Glenlea Mt Barker’s solar promise highlights all that is broken with our State’s power network in its developers’ promise to deliver homeowners dramatically reduced electricity bills and continuation of supply.

It is a point of difference that may actually change the way we design suburbs and think about electricity generation and use into the future.

In a country such as Australia where sunshine is usually abundant, it makes sense to use this kind of technology.

Previously, solar systems provided a limited power solution, because they produced energy during the day when many users weren’t home to take advantage of it.

Now, coupled with rapidly improving battery technology, solar presents more of a base-load power alternative.

The Glenlea estate will take advantage of the leaps in solar technology, by coupling solar panels on roofs of its 600 homes with battery storage and back-up technology.

Its developers, Axiom Properties and the Gilbert family, point to expected power bill savings of about 80% for future residents.

The batteries will provide baseload power around the clock, while also presenting the opportunity to sell what is an increasingly valuable commodity back to the grid at a higher price in times of peak demand.

It’s a clever concept that taps into our mounting fears about the affordability of an everyday utility.

More importantly, however, it could become a blueprint for how suburbs are designed into the future.

Technology is advancing at such a rapid rate that it won’t be long until combined solar-battery systems are affordable for the average household.

And that will open up options for household-to-household electricity trading, bringing a new form of competition into the market, which can only be good news for consumers struggling with rising bills.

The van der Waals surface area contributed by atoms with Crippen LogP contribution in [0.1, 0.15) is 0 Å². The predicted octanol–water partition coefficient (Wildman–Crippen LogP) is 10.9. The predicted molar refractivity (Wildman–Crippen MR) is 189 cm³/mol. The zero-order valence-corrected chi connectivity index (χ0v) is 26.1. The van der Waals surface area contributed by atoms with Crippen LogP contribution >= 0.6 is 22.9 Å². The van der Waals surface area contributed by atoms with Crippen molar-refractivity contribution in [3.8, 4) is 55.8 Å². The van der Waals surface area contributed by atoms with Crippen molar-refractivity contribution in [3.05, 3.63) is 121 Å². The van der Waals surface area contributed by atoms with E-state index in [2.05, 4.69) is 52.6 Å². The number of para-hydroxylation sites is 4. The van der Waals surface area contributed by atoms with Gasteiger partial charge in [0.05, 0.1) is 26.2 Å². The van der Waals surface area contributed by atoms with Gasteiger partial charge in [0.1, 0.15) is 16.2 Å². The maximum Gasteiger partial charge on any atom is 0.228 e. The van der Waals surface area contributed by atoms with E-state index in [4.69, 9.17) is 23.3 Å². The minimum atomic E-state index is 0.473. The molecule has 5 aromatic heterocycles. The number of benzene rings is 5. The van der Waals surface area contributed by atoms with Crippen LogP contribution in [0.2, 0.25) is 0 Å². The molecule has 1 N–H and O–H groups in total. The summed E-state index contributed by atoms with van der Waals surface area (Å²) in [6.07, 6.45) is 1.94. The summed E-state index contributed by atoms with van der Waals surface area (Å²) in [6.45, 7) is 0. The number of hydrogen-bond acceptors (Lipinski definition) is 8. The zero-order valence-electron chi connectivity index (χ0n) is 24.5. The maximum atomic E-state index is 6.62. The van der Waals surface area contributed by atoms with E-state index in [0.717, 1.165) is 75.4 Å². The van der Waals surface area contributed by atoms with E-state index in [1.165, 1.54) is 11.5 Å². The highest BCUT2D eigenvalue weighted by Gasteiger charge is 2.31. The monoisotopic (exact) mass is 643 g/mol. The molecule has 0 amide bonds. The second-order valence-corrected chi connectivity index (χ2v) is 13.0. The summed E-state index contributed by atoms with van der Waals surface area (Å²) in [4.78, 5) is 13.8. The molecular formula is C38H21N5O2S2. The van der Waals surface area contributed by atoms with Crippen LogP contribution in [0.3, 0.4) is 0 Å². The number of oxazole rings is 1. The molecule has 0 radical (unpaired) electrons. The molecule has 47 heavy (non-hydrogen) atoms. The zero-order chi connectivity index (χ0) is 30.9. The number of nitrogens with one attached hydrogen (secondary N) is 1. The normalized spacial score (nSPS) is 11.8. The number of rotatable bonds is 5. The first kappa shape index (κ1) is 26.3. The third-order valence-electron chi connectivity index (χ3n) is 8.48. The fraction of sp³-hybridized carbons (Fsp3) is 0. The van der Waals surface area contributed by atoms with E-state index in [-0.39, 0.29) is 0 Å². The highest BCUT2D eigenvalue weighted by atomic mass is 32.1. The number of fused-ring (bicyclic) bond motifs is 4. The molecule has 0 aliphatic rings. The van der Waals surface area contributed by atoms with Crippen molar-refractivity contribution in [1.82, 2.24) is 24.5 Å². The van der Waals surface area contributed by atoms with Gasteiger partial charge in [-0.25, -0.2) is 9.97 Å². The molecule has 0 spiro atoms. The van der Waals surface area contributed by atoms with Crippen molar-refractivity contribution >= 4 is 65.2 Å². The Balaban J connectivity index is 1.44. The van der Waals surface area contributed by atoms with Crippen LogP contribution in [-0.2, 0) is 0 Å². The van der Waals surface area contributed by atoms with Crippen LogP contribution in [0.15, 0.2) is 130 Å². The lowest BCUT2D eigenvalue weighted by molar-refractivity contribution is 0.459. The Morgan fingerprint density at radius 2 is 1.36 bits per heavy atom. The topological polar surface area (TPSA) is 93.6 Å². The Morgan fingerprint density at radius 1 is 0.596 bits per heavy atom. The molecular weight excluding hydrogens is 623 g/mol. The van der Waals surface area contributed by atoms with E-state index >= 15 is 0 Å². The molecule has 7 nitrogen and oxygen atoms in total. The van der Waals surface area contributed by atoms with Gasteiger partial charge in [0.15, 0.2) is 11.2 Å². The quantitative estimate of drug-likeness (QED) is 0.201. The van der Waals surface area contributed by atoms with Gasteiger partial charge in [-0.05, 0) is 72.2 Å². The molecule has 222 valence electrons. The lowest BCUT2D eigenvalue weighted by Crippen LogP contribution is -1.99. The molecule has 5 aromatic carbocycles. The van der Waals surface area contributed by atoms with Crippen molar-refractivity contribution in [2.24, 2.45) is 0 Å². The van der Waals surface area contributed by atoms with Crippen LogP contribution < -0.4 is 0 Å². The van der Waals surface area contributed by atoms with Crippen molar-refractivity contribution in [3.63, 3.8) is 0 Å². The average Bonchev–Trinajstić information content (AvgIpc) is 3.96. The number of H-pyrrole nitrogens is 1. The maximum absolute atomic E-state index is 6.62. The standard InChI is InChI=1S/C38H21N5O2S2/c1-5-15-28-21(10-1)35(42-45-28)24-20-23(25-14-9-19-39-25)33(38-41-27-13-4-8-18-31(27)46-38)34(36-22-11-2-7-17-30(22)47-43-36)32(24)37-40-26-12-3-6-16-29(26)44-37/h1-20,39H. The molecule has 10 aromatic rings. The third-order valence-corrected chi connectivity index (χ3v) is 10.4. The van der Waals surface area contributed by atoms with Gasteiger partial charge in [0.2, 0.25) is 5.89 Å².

Certainly in years to come there can be no doubt that a well-designed, energy efficient house is going to be worth a lot more than a house without efficiency features.

The electricity landscape of this nation, if not the world, is set to undergo a significant restructure and it is pleasing to see housing developers taking a proactive rather than a reactive role.

Inverbrackie reborn

In just a few years the Hills hamlet of Inverbrackie would be unrecognisable from its former role as a detention centre for refugees if a development company’s plans get the green light.
The site is set to become a new satellite suburb of Woodside and is expected to draw almost 400 new residents to the area.
With some of the 80 homes already being given substantial makeovers under a $6m project before hitting the market as rentals, the rest of the township is set to follow suit.
If it can get the necessary rezoning, subdivision and development approvals, its owner Mill Hill Capital has big plans for Inverbrackie, which is being rebadged as Crest @ Woodside.
Up to $14m would be spent on building new homes on vacant lots within the site and upgrading public infrastructure such as wetlands, parks and walking trails.
And a further $7m has been earmarked to establish a much-needed tourist park that the owners hope will entice more visitors to stay and explore the region longer.
When Inverbrackie closed, there were real concerns within the community about its future.
Now that future looks bright, with the potential to deliver a real economic boost to the local area.

Keep left

If there is a drawback to living in this beautiful region, it probably is having to use the freeway at peak times.
Driver behavior on the region’s busiest route is a constant bugbear, so it was encouraging to see SA Police targeting one of those common frustrations last week – the failure by some motorists to keep left unless overtaking.
On such a busy road it’s all too common to get stuck behind a slower travelling vehicle in the right-hand lane.
That inconsiderate driving often frustrates other motorists who make rash and dangerous manoeuvres such as tail-gating and overtaking on the inside lane.
After delivering both cautions and fines last Thursday, police are warning that the keep left rule is one they will be watching for some time to come.
It would seem that drivers could benefit from being reminded about basic road rules and courtesy on this route and perhaps new electronic signs could be used to send some timely educational messages.